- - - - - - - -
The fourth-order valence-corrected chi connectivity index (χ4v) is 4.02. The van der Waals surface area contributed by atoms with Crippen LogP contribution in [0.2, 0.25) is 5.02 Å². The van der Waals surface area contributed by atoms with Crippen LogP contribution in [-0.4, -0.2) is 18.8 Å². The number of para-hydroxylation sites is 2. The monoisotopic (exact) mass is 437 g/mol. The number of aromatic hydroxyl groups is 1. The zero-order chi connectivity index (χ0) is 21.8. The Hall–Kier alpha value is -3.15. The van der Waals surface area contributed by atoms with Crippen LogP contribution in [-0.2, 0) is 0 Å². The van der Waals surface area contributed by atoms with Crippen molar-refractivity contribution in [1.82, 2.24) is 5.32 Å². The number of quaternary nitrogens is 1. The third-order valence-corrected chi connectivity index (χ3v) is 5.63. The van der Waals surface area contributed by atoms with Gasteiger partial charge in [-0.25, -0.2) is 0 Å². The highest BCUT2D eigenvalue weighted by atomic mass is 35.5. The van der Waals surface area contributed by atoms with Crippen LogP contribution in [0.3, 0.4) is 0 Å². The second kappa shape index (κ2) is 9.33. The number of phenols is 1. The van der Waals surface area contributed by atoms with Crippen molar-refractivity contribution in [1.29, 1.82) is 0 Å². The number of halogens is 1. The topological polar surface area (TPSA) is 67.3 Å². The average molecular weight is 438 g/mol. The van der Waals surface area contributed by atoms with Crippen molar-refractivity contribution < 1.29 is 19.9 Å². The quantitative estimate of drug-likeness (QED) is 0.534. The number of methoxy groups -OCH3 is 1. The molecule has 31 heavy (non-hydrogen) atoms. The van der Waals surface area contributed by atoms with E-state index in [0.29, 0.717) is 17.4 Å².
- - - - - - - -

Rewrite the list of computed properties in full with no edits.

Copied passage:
The fourth-order valence-corrected chi connectivity index (χ4v) is 4.02. The van der Waals surface area contributed by atoms with Crippen LogP contribution in [0.2, 0.25) is 5.02 Å². The van der Waals surface area contributed by atoms with Crippen LogP contribution in [-0.4, -0.2) is 18.8 Å². The number of para-hydroxylation sites is 2. The monoisotopic (exact) mass is 437 g/mol. The number of aromatic hydroxyl groups is 1. The zero-order chi connectivity index (χ0) is 21.8. The Hall–Kier alpha value is -3.15. The van der Waals surface area contributed by atoms with Crippen LogP contribution in [-0.2, 0) is 0 Å². The van der Waals surface area contributed by atoms with Crippen molar-refractivity contribution in [1.82, 2.24) is 5.32 Å². The number of quaternary nitrogens is 1. The third-order valence-corrected chi connectivity index (χ3v) is 5.63. The van der Waals surface area contributed by atoms with Gasteiger partial charge in [-0.25, -0.2) is 0 Å². The highest BCUT2D eigenvalue weighted by atomic mass is 35.5. The van der Waals surface area contributed by atoms with Crippen LogP contribution in [0.3, 0.4) is 0 Å². The second kappa shape index (κ2) is 9.33. The number of phenols is 1. The van der Waals surface area contributed by atoms with Crippen molar-refractivity contribution in [1.29, 1.82) is 0 Å². The number of halogens is 1. The topological polar surface area (TPSA) is 67.3 Å². The average molecular weight is 438 g/mol. The van der Waals surface area contributed by atoms with Crippen molar-refractivity contribution < 1.29 is 19.9 Å². The quantitative estimate of drug-likeness (QED) is 0.534. The number of methoxy groups -OCH3 is 1. The molecule has 31 heavy (non-hydrogen) atoms. The van der Waals surface area contributed by atoms with E-state index in [0.29, 0.717) is 17.4 Å².